Young people are having to meet youth workers in parks, car parks and under gazebos as organisations struggle to resume indoor services, new research has found.
They risk missing out on access to vital services unless more is done to ensure access to facilities, it has been warned.
A survey by YouthLink Scotland, Scotland’s national youth work agency, found more than 50% of council youth work services have not been able to resume, despite Scottish Government guidance enabling indoor youth work to restart from August 31.
This rises to more than 80% for national voluntary organisations such as the Scouts and local voluntary youth work projects across the country.
Around 200 organisations responded to the survey, which was carried out between August and October.
It also found more than three-quarters of youth work organisations still have no access to any school facilities, while about 95% remain locked out of local leisure centre facilities.
Tim Frew, chief executive of YouthLink Scotland, said: “We need to move forward and ensure that access to facilities for youth work increases.
“From our survey, we can see that almost all youth organisations responsible for facilities have completed risk assessments.
“Detailed guidance for school facilities and for outdoor centres has been developed.”
He added: “For centres where youth work is the tenant and not the landlord we need to understand what the barriers are to their reopening.
“If the issue is guidance from the Scottish Government on the use of community centres, we know that this is in development and is needed urgently.
“If the issue is more about the cost then we need to ensure that extra funds are found, as we cannot allow for young people to be prevented from accessing youth work when they need it now more an ever.”
The survey found youth workers are having to deliver services in places such as parks, school grounds and on the streets, using tents, gazebos and tarpaulins for shelter as it gets colder.
Warning the country faces an increasing youth mental health crisis as a result of the ongoing pandemic, YouthLink Scotland said it is not acceptable to leave many vulnerable young people without access to vital support.
Gina Wilson, head of strategy for the Children and Young People’s Commissioner, said: “Youth workers play a significant role in ensuring children and young people can access their rights to good mental and physical health as well as their educational, social and recreational rights.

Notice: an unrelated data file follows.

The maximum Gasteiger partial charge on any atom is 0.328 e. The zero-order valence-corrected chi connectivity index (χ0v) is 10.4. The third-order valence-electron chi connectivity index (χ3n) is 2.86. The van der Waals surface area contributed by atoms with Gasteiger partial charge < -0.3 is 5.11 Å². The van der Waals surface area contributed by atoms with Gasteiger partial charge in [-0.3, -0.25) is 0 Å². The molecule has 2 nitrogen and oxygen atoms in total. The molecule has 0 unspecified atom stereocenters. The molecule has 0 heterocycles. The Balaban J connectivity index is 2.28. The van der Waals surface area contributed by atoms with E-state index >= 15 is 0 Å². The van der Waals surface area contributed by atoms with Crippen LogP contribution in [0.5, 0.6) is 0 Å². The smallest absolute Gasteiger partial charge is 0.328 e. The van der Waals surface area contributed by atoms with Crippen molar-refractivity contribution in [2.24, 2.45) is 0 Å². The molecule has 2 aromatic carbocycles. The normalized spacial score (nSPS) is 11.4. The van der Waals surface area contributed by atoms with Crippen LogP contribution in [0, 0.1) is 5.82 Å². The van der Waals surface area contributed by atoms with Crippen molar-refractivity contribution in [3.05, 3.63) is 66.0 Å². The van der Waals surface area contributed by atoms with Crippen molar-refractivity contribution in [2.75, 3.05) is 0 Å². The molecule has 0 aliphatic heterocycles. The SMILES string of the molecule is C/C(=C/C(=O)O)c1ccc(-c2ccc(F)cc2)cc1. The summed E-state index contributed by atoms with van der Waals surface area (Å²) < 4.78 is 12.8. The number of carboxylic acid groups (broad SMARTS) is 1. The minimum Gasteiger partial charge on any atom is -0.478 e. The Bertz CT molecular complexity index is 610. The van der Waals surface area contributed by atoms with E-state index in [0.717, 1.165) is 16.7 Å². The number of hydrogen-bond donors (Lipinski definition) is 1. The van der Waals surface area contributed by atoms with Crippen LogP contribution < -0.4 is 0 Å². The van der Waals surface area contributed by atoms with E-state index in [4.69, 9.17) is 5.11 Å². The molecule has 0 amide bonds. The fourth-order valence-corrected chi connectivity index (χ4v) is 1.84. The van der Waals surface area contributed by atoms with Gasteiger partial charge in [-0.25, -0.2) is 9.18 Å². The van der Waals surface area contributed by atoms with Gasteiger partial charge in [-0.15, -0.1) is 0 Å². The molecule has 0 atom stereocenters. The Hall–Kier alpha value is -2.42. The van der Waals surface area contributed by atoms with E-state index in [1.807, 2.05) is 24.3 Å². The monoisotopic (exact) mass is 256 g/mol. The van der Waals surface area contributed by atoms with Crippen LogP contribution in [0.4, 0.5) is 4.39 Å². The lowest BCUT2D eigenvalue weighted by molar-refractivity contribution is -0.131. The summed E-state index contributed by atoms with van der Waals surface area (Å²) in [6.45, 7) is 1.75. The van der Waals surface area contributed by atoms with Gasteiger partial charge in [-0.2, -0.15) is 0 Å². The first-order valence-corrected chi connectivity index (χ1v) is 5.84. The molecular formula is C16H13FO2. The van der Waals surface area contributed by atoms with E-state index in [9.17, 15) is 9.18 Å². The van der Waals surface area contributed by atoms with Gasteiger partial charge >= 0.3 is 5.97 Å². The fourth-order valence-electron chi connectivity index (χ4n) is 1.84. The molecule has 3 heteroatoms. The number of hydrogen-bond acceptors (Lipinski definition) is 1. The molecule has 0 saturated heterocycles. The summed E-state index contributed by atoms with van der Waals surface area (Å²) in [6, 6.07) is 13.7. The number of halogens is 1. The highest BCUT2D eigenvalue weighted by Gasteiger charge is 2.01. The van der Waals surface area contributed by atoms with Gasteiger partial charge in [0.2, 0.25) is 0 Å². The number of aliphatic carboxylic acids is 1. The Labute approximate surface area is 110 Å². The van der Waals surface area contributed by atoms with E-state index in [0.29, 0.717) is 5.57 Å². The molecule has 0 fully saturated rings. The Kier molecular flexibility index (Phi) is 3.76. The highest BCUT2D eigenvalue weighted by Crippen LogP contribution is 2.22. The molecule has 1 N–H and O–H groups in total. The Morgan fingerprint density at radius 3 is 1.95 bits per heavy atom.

“The pandemic has highlighted and further entrenched existing inequalities and providing vital youth work services over the coming winter months and beyond must be a priority to ensure children and young people’s rights are protected and promoted.”
Members of YouthLink Scotland include Girlguiding Scotland, LGBT Youth Scotland, Barnardo’s Scotland, Scouts Scotland and all 32 local authority youth work services.
Wendy Halliday, director of mental health charity See Me, said: “Through this pandemic more young people than ever are struggling with their mental health and to help those young people it is essential that youth work can resume in a safe way.”
Councillor Stephen McCabe, Cosla’s children and young people spokesman, said: “Sadly there is no denying that these are difficult times and we are dealing with an issue the likes of which we have never seen before.
“Councils have an extremely difficult balancing act between supporting local services, their responsibilities as employers and adhering to local restrictions, however, above all else the health and safety of everyone remains our number one priority.
“The best way to get through this is by a collective push and working in partnership both locally and nationally.
“That is what we are committed to continuing to do and why we would be happy to work with YouthLink, Scottish Government and others to find solutions.
“The seriousness of this situation, the speed at which things can change and the pressure on councils are all very real.“
A Scottish Government spokesman said: “We recognise the valuable role that the youth work sector has to play in supporting the health and wellbeing of young people in Scotland.
“We are investing £3 million through the Youth Work Education Recovery Fund to ensure youth work services are supported to deliver vital interventions to young people across Scotland.
“Community centre opening guidance is being developed with input from a number of key stakeholders, including YouthLink Scotland.
“Local authorities have responsibility for their buildings, including community centres, and make decisions over what activities can take place in them.”
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